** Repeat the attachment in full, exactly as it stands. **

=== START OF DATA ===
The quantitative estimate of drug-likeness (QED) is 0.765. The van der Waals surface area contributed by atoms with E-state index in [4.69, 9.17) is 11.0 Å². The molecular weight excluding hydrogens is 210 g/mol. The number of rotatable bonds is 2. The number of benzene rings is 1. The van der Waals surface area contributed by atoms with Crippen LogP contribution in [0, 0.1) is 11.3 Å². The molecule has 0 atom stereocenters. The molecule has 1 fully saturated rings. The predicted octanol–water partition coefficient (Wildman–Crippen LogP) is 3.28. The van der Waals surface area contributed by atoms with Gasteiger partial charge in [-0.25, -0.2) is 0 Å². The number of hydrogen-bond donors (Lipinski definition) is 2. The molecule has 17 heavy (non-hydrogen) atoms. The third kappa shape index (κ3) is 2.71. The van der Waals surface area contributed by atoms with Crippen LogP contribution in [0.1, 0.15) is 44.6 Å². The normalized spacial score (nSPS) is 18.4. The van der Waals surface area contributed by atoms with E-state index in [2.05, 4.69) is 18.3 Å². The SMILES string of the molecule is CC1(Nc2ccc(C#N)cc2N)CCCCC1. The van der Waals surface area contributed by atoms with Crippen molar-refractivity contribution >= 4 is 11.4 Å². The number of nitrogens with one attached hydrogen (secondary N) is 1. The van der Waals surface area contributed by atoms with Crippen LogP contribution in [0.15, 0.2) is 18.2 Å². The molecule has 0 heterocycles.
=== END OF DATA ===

The quantitative estimate of drug-likeness (QED) is 0.765. The van der Waals surface area contributed by atoms with E-state index in [4.69, 9.17) is 11.0 Å². The molecular weight excluding hydrogens is 210 g/mol. The number of rotatable bonds is 2. The number of benzene rings is 1. The van der Waals surface area contributed by atoms with Crippen LogP contribution in [0, 0.1) is 11.3 Å². The molecule has 0 atom stereocenters. The molecule has 1 fully saturated rings. The predicted octanol–water partition coefficient (Wildman–Crippen LogP) is 3.28. The van der Waals surface area contributed by atoms with Gasteiger partial charge in [-0.25, -0.2) is 0 Å². The number of hydrogen-bond donors (Lipinski definition) is 2. The molecule has 17 heavy (non-hydrogen) atoms. The third kappa shape index (κ3) is 2.71. The van der Waals surface area contributed by atoms with Crippen LogP contribution in [0.1, 0.15) is 44.6 Å². The normalized spacial score (nSPS) is 18.4. The van der Waals surface area contributed by atoms with E-state index in [2.05, 4.69) is 18.3 Å². The SMILES string of the molecule is CC1(Nc2ccc(C#N)cc2N)CCCCC1. The van der Waals surface area contributed by atoms with Crippen molar-refractivity contribution >= 4 is 11.4 Å². The number of nitrogens with one attached hydrogen (secondary N) is 1. The van der Waals surface area contributed by atoms with Crippen LogP contribution in [0.15, 0.2) is 18.2 Å². The molecule has 0 heterocycles.